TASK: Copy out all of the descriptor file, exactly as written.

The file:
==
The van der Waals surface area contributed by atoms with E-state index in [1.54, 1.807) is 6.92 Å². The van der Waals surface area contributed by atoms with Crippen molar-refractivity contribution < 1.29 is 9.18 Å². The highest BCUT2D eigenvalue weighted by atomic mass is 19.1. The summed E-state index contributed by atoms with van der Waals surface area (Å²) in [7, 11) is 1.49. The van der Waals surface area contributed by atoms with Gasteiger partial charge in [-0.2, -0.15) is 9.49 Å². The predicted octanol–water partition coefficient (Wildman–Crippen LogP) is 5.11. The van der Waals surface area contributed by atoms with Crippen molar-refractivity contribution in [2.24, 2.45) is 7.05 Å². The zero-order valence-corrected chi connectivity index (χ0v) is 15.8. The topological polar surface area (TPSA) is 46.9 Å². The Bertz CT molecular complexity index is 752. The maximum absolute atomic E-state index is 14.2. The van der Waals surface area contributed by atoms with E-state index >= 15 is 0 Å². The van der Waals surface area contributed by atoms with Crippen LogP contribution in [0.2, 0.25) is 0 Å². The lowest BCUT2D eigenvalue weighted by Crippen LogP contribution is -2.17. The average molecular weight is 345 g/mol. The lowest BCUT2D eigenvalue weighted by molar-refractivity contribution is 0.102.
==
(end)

The van der Waals surface area contributed by atoms with E-state index in [1.54, 1.807) is 6.92 Å². The van der Waals surface area contributed by atoms with Crippen molar-refractivity contribution < 1.29 is 9.18 Å². The highest BCUT2D eigenvalue weighted by atomic mass is 19.1. The summed E-state index contributed by atoms with van der Waals surface area (Å²) in [7, 11) is 1.49. The van der Waals surface area contributed by atoms with Gasteiger partial charge in [-0.2, -0.15) is 9.49 Å². The predicted octanol–water partition coefficient (Wildman–Crippen LogP) is 5.11. The van der Waals surface area contributed by atoms with Crippen molar-refractivity contribution in [2.24, 2.45) is 7.05 Å². The zero-order valence-corrected chi connectivity index (χ0v) is 15.8. The topological polar surface area (TPSA) is 46.9 Å². The Bertz CT molecular complexity index is 752. The maximum absolute atomic E-state index is 14.2. The van der Waals surface area contributed by atoms with E-state index >= 15 is 0 Å². The van der Waals surface area contributed by atoms with Crippen LogP contribution in [0.2, 0.25) is 0 Å². The lowest BCUT2D eigenvalue weighted by Crippen LogP contribution is -2.17. The average molecular weight is 345 g/mol. The lowest BCUT2D eigenvalue weighted by molar-refractivity contribution is 0.102.